DISCOVERY Art encourages public awareness about ocean conservation through the eyes of artists who are inspired by elements of marine life, the ocean, and sustainability. SeaKeepers selects a featured artist whose work is reflected on collateral materials in connection with our signature annual awards event. Awards presented at the event are created by the artist to honor outstanding leadership in marine conservation and research and recognize the DISCOVERY Yacht Fleet, yacht owners, and captains who have supported SeaKeepers programming throughout the year.
Robert DuGrenier has been a glass artist, sculptor, and designer since the 1970's. His work has touched both traditional and experimental arenas of the glass world. DuGrenier has created high-end installations for museum and architectural projects around the world, beginning in New York City by working on the redesign of the flame for the Statue of Liberty and commissioned to create and produce the 1/12th scale model from which the French artisans sculpted the new flame. He has always been interested in exploring the intersection of art and science.
For twenty-plus years, DuGrenier has been creating glass homes for hermit crabs to live in - a result of seeing a hermit crab living in the neck of a broken Coca-Cola bottle walk across my towel in the Bahamas. “The fact that it was living in litter that humans had left behind, perhaps while out “shelling” and stealing their potential homes,” says DuGrenier. “Spurred me on to create glass shells that are suitable habitats for hermit crabs.” He has sent glass shells to aquariums, classrooms, and private homes all around the world. A marine biologist at Dartmouth College discovered them and has been using them for his research into the communication processes of terrestrial hermit crabs.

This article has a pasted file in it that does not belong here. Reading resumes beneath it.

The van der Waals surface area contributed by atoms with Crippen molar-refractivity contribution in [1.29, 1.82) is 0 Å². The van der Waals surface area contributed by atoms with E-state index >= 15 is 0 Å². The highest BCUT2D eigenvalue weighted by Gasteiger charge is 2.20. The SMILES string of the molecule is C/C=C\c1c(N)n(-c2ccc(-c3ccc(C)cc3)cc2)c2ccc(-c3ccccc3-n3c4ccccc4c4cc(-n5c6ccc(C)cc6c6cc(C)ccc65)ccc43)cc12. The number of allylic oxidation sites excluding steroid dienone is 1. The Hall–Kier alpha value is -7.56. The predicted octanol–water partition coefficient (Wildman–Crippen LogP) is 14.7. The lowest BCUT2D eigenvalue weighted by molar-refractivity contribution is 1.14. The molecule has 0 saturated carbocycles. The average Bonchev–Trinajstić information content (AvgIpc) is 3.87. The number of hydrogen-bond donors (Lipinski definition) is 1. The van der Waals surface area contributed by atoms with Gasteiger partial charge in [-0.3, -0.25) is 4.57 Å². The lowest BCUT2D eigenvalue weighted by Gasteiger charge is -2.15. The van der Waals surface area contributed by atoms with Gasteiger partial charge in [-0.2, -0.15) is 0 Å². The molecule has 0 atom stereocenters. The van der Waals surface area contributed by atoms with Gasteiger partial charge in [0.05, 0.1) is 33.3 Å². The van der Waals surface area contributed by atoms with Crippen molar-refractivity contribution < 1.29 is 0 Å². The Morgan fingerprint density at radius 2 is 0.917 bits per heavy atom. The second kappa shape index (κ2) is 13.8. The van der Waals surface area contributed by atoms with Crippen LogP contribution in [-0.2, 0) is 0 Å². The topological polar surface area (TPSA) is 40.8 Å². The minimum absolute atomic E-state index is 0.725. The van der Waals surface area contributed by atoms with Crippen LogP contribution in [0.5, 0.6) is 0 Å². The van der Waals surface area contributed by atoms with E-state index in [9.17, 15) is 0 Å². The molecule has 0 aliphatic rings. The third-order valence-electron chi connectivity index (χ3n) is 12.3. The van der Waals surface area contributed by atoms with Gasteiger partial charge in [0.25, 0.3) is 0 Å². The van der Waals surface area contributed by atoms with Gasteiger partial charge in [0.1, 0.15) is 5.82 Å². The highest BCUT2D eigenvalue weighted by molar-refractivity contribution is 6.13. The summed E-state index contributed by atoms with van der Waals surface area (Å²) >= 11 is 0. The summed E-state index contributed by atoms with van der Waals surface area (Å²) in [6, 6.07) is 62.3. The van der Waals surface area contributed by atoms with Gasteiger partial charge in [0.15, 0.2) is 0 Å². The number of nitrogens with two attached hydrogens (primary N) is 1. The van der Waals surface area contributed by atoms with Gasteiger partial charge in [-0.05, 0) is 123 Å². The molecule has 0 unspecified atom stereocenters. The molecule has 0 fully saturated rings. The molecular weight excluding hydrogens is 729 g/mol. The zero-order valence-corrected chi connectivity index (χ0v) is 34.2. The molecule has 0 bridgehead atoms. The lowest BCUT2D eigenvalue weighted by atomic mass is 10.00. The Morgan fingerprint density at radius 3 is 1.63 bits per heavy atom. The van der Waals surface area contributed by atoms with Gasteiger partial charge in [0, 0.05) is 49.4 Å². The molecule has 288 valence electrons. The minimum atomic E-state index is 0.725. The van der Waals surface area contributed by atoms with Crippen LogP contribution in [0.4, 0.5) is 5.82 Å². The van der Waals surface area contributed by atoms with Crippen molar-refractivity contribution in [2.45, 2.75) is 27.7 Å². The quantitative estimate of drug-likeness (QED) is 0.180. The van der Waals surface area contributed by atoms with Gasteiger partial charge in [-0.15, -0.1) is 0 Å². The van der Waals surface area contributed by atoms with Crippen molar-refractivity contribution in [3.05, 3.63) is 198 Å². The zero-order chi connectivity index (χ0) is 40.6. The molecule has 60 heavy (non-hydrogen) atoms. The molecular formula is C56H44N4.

View Robert DuGrenier's website and bio: http://www.dugrenier.com
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DISCOVERY Art started in 2013 with the launch of the SeaKeepers Drifters program which deployed drifter devices from yachts to collect ocean data for research at The National Oceanic and Atmospheric Administration. As a way of engaging the public (beyond direct participants in the Drifter Program) drifter shells which did not contain the hardware for data collection but were simply hollow spheres, were painted and embellished by local artists and displayed at various SeaKeepers events, boat shows, marinas, yacht management, and charter offices. The placement of these decorated shells sparked interest and awareness about ocean conservation issues and were accompanied by SeaKeepers program materials . Further engagement from the artistic community emerged with select artists providing their creative power to create leadership and acknowledgement awards for special events. Since inception the program has been able to showcase six artists as SeaKeeper Artists of the Year: